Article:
In Europe, transfer gossip flourishes not only in the cheeky sports rags and tabloids but also in their bespectacled cousins, the broadsheets. The way a paper treats transfer gossip offers valuable insights into its self-image. Team-specific sports dailies like Marcaand Sport break real news but also gleefully peddle nonsense that borders on the delirious. English tabloids like the  Sunpick up the best scraps from the rest of Europe and inject their own tone of beefy certainty. Far up the ladder of sophistication, the Guardian, which prints some of the smartest soccer coverage around, also runs transfer rumors. But it treats them with open scorn, which is sort of like quoting Thucydides during Jersey Shore to let everyone know you're above it. Dude, you've got the remote.

On the surface, the rules for writing transfer gossip are simple: Merely assert that Team X is chasing Player Y, preferably in a way that marries detailed revelations about the inmost thoughts of the principals to a complete absence of evidence. But the best rumors also exploit real-life narratives about a club or a player—a protégé reuniting with his old manager, say, or a homesick player leaving a foreign league to return to his native country. It's public knowledge, for instance, that FC Barcelona is trying to lure Arsenal midfielder Cesc Fàbregas back to the club where he trained as a boy. Even in these cases, it's disorienting to read rumors that breathlessly report unverifiable bid amounts (30 million pounds! No, 60 million!) before turning to Fàbregas' real comments about his emotional turmoil. In a strange way, the legitimate parts of the story (Barcelona's interest, Fàbregas' inner conflict) seem less substantial because of the lingering illegitimacy (the specific proposals and the motivations of everyone else involved). At times, the gossip sheets read like the Wall Street Journal as edited by Dostoevsky.

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At other times, though, a gust of reality will blow through a transfer rumor in a way that not only validates it, but makes it appear that life has pretzeled itself into the caricature that lives on the page. Early last year, the English club Manchester City, which had recently been purchased by the royal family of Abu Dhabi, tried to buy AC Milan's star midfielder, Kaká. Rumors foamed around a possible deal for weeks. Silvio Berlusconi, the Italian prime minister and owner of AC Milan, flew back from Middle East peace talks in Egypt to hold his own summit over the attacking midfielder's future. Anguished Milan fans gathered outside Kaká's home, singing and holding signs pleading with him to stay. Finally, like a goal-scoring Evita, Kaká appeared on the balcony. He raised a Milan jersey and tapped his heart. Soon after, he announced his intention to remain with the club.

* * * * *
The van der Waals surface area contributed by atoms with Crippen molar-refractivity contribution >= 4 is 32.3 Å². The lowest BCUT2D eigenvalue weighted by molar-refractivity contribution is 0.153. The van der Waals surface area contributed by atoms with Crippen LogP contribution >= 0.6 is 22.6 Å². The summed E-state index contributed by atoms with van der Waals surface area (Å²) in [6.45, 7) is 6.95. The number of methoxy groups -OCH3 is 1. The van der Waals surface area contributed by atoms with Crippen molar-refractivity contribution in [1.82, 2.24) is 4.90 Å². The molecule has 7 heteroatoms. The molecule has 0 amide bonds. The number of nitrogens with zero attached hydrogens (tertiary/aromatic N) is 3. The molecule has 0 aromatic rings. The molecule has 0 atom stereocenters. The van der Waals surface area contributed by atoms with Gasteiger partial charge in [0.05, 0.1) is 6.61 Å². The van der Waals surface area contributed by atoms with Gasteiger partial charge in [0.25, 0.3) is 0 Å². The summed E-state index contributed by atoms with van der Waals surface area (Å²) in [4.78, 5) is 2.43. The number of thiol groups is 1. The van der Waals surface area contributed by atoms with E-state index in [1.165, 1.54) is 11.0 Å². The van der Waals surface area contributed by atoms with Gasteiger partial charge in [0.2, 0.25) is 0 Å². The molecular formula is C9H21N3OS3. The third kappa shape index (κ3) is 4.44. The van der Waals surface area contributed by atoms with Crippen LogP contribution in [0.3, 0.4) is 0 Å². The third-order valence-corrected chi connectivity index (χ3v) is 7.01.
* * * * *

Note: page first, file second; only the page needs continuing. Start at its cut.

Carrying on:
What series of events could have been better suited to the frenzied media fantasy that preceded those moments? The excitement was so intense, and the rumored fee had so many zeroes—Manchester City was reportedly offering Milan about $150 million for the midfielder's signature—that they could be substantiated only by kings and ministers moving across the earth. And the sight of Kaká angelically hovering over the Milanese love-in turned the negotiation into a geopolitical fairy tale. (One that was tarnished, admittedly, when he moved to Real Madrid during the very next transfer window.) It was a story that seemed made for transfer gossip and that might have been incomprehensible without transfer gossip. That it happened to be true was only a bonus.

What the Kaká story showed is how closely linked the reality of sports is to the unreality. That's also the secret of transfer gossip. For all that soccer turns on discrete, actual events—goals scored, games won, contracts filed—its appeal also depends on its role as a kind of vast public daydream. It's a compendium of irresponsible what-ifs: What if Fernando Torres played for Chelsea? What if a player turned down a massive contract out of loyalty to his fans? Sometimes these scenarios come true, but that's not really the point. We're all dreamers, especially when our heads are in the sports pages.